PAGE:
आज़ादी विशेषांक / Freedom Special

अंक 13 / Issue 13

I Don’t Want A Silent Death: Varun Interviews Piyush Mishra

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Things have a way of falling into place. Mihir Pandya, my friend and a scholar at DU, wanted a guest-post on his blog (www.mihirpandya.com), I had been living in the constant hum and pound of Gulaal’s soundtrack for more than two weeks, and Piyush Mishra happened to magically appear in front of me at Prithvi Theatre one fine day. A bit unsure, I walked up to him and asked for an interview – quickly adding that we will only talk politics, poetry and theatre. He seemed to agree without much thought and, three days later, I got this interview.

He didn’t talk at length, or coherently, but considering how quick and edgy he is with his words, the meat and volume can’t be overlooked. The restlessness of his music is very much visible in his words and philosophy. Coming at a time when the Indian ‘Left’ is seen struggling with its purpose and future, Piyush Mishra’s views (recorded before the Lok Sabha election results and Laalgarh) gain more prophetic value and could easily be termed as ‘Confessions of a has-been leftist’. But then, look beyond, and you will find he is much more than a has-been. He is the lone voice of sanity, riding on insane, at times arbitrarily directed anger, in today’s mass-media called Cinema. He is, in spite of a plain refusal when asked, a poet before an actor, and an activist before a performer.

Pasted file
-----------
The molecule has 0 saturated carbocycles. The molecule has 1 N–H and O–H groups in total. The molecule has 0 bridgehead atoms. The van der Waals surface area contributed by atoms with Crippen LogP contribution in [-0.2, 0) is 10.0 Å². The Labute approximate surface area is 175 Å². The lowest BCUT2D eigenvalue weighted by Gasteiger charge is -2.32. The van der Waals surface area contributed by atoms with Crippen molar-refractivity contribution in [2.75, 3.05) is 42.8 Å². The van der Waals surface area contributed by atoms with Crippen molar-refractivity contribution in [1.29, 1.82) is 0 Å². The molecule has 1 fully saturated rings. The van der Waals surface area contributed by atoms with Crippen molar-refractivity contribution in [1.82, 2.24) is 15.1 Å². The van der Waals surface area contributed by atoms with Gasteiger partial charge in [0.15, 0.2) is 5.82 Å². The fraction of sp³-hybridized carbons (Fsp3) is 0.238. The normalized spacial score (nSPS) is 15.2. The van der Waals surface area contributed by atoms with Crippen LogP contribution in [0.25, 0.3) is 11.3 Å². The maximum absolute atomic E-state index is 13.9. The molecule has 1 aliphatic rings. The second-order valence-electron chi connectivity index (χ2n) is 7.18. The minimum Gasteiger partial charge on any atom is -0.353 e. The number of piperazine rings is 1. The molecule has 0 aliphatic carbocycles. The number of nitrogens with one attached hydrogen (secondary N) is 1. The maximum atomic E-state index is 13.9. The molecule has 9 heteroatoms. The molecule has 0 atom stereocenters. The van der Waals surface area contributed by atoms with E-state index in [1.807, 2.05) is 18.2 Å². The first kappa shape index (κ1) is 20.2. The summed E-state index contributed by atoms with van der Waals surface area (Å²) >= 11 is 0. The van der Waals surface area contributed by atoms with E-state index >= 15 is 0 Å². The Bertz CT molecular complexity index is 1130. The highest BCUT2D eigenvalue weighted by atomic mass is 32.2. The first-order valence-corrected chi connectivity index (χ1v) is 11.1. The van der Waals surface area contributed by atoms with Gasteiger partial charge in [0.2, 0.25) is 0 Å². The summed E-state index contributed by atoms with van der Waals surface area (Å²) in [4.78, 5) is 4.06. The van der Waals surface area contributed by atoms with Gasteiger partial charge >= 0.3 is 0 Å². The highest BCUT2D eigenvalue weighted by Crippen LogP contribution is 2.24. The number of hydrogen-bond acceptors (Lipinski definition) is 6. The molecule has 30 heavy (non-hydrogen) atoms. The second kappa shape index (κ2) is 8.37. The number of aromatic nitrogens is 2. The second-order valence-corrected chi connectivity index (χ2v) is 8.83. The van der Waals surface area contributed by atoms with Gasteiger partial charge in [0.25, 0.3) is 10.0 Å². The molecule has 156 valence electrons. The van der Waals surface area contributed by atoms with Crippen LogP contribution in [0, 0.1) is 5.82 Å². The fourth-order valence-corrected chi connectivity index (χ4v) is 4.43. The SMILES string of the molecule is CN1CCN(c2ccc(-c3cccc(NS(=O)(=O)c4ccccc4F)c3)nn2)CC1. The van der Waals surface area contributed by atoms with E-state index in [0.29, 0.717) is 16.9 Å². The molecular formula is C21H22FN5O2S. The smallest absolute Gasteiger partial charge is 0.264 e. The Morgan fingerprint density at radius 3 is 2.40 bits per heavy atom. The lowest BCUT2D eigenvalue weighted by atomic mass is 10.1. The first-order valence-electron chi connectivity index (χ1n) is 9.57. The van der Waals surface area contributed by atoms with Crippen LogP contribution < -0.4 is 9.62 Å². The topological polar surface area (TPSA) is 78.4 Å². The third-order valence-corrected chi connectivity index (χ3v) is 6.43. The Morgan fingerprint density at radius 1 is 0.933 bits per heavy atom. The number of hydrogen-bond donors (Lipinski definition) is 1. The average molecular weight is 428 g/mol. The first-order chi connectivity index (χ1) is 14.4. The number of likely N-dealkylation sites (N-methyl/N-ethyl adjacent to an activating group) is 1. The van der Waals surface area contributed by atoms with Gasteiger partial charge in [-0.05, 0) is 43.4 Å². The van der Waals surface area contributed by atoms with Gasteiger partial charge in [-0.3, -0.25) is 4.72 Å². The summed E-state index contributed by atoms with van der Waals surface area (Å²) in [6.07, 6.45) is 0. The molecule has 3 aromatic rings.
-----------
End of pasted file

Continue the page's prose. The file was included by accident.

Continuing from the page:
Note: The questions were compiled by Mihir Pandya and Himanshu Pandya. Interview venue is Prithvi Theatre café in Mumbai, and it was conducted on 4th April 2009.

About Piyush Mishra:

Piyush Mishra, some of us will remember from ‘Dil Se’ (the hard-skinned cop in the final minutes of the film), but some others – luckier ones – who were following the Delhi theatre scene in the early 90s, would remember him as the fiery-eyed singer-composer-actor from N.K. Sharma’s theatre group ‘Act One’, one of the finest theatre groups in one of its finest years. He went on to work with another group ‘Asmita’, post-1996, and landed a small role in Mani Ratnam’s film in 1998.

Though he worked in Vishal Bharadwaj’s ‘Maqbool’ and wrote a grand mix of sufi-rock for ‘Black Friday’, his recent work in Anurag Kashyap’s ‘Gulaal’ pulled him up to the silvery-edge where pop-icons meet poet-ideologues. It seems, for a flickering moment, that his 23-year-long struggle (he passed out of NSD in 1986) has finally reaped numbers, but then, the next moment, he gives a feeling that he doesn’t care. Considered reclusive by shiny ‘Bollywood’ standards, Piyush Mishra is busy writing his upcoming films and, who knows, another anthem for lost souls.

Detailed bio and filmography at http://en.wikipedia.org/wiki/Piyush_Mishra

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